The latter example, in particular, bespeaks of the continuation – despite coronavirus – of the Brexiter’s enthrallment with their culture war. Witness the glee with which Nigel Farage and others greeted the UK being exempted from the US’s European travel ban. It was mistaken in its own right (the initial ban was on Schengen area countries, not EU countries per se) but in any case the ban was rapidly extended to include the UK. But the point – as with all the articles suggesting that coronavirus somehow justifies Brexit (£) – is that, once again, Brexiters cannot stop making bogus claims as if they are still campaigning for Brexit, rather than accepting its real consequences.

Extension isn’t about stopping Brexit

Stuck in that culture war groove, many Brexiters are wrongly treating the growing calls for an extension as some kind of remainer rearguard action against Brexit. That’s total, paranoid nonsense. As of 31 January that battle was over. The issue is how Brexit is done and the need for a common sense recognition that coronavirus has massively reshaped the political and economic landscape. Even before its economic effects have fed through into official data the UK economy was at a virtual standstill and manufacturing exports at a three year low (£). There is only so much damage that can be absorbed in such a short period – this week’s dramatic sterling falls show how coronavirus and Brexit are interacting to inflict further damage - and ending the transition, whether with a deal or without, at the end of the year will increase it totally unnecessarily.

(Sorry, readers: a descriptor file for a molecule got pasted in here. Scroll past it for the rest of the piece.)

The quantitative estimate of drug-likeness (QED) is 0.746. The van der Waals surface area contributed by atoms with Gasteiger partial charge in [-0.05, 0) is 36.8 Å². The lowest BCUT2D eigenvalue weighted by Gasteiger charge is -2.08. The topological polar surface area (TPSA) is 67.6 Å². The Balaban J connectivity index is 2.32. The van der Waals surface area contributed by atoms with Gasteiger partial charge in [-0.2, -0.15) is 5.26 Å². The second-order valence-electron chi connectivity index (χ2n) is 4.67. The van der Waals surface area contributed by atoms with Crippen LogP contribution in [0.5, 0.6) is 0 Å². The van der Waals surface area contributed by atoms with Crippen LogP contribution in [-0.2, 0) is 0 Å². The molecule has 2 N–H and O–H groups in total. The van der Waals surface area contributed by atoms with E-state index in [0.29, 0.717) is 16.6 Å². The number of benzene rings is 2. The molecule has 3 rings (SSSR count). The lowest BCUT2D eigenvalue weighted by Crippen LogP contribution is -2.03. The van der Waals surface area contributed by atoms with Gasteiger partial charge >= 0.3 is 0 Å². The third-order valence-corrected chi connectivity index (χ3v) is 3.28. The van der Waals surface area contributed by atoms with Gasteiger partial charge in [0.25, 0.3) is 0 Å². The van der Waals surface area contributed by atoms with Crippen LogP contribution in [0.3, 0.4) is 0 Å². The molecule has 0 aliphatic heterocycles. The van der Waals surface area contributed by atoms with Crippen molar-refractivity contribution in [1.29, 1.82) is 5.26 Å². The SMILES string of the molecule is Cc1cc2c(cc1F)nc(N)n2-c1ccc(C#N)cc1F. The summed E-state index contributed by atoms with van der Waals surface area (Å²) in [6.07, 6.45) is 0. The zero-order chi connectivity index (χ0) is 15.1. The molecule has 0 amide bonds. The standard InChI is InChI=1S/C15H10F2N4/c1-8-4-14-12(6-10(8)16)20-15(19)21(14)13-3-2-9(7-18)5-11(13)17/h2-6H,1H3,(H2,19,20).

I suppose it is possible that, in the end, the magnitude of government economic intervention to mitigate the effects of coronavirus may also cushion the additional Brexit damage. But, even if so, the effects of post-Brexit terms of trade will matter for many years. Equally importantly, so will the long-term effects of all the other arrangements for regulation and cooperation (or otherwise) over security, education, energy and so on.

Nor is the issue just about mitigating the simultaneous economic effects of coronavirus and the end of the transition period. It is also about the lack of governmental capacity to undertake the negotiations at the present time, as civil servants, rightly, prioritise work on coronavirus. As is widely remarked upon, the coronavirus measures are the biggest set of social restrictions since the Second World War. It just can’t make sense to try to undertake at the same time the biggest re-configuration of international economic and political relations since the same date. For that matter, governmental capacity within the EU is also heavily circumscribed by the coronavirus crisis (and, note, the EU also has the right to apply for transition extension, seeking UK agreement).